The Truth:It is never too late to invite accountability into an employment relationship. Righting an employment relationship begins with clarifying expectations through a job description, and then providing ongoing feedback. You can openly acknowledge that you haven’t been doing a good job with supervision, and that you owe it to the employee to clarify essential functions and core competencies, so that they have an honest shot at satisfying your expectations.

Problem employees will often step it up once the expectations become clearer and they see that you are serious about supervision; or they may choose to leave because they are uncomfortable with the increased accountability; or the increased accountability may make it abundantly clear to everyone that the employment relationship is not working. In any case, it’s never too late to begin.

Myth #4: Every employee is redeemable and deserves another chance. This is not a business, it is a congregation. We owe it to our employees to overlook mistakes and extend an abundance of opportunities to get it right.

The TruthAll of the people on your staff team are redeemable as human beings, but not all of our employment relationships are redeemable.

Once we have appropriately defined the expectations of the employment relationship, and provided ongoing feedback, with invitations to step up to our expectations, then we have done our part. If the employee demonstrates an inability or unwillingness to satisfy the basic expectations of the employment relationship over time, then the employment relationship should be brought to an end.

Myth #5: The underperformance of an employee primarily hurts me, the supervisor. I am the supervisor and I am the one spending significant time dealing with this employee’s dysfunction or under-performance. What does it hurt if I choose to wait a little longer before engaging progressive discipline?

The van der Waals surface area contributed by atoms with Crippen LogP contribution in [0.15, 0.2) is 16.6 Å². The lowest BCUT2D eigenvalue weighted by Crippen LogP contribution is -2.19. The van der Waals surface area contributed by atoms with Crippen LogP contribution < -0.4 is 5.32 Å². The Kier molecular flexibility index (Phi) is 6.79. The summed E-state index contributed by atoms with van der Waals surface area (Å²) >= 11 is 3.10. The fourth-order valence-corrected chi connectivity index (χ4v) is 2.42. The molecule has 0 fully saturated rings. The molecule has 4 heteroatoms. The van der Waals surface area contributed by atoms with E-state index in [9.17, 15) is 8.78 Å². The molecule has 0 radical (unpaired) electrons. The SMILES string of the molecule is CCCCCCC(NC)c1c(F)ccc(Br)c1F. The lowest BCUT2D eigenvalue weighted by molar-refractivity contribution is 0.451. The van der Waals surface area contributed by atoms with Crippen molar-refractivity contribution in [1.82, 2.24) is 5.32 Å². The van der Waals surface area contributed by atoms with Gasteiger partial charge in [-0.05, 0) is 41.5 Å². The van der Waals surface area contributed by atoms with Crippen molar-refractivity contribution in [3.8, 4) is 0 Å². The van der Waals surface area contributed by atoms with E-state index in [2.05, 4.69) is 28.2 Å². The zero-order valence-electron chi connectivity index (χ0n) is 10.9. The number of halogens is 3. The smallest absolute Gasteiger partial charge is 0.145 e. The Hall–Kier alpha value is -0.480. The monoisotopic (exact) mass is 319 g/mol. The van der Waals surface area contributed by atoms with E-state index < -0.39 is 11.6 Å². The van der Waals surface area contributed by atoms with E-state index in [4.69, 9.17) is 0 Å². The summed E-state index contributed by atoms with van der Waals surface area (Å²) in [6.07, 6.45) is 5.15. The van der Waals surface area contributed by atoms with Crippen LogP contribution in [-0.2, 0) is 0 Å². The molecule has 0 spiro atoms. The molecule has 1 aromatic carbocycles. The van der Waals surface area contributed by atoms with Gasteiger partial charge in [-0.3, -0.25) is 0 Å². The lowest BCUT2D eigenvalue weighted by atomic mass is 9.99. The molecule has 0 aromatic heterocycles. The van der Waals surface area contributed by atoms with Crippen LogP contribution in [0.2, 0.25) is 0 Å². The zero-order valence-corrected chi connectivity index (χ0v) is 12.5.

The Truth: The underperformance of one staff member impacts the whole. The employees who bear the greatest burden are our competent, high functioning employees. These are the people who will over-compensate for the under-performer, working ever-harder to ensure that the congregation feels well served by the staff team. By your inaction, you communicate that their well-being is not as important as the well-being of the problem person.

Supervision does not need to be the most onerous part of your role.  Adjusting your assumptions about accountability in employment relationships will help you engage your authentic voice as a supervisor.  It will ease the burden of supervision in your own mind and lead to healthier, more productive employment relationships.  What other unstated assumptions are standing in your way?

Susan Beaumont is a coach, educator, and consultant who has worked with hundreds of faith communities across the United States and Canada. Susan is known for working at the intersection of organizational health and spiritual vitality. She specializes in large church dynamics, staff team health, board development, and leadership during seasons of transition.

With both an M.B.A. and an M.Div., Susan blends business acumen with spiritual practice. She moves naturally between decision-making and discernment, connecting the soul of the leader with the soul of the institution. You can read more about her ministry at

Books by Susan Beaumont

Beaumont, How to Lead When you Don't Know
Beaumont, Inside the Large Congregation
Beaumont, When Moses Meets Aaron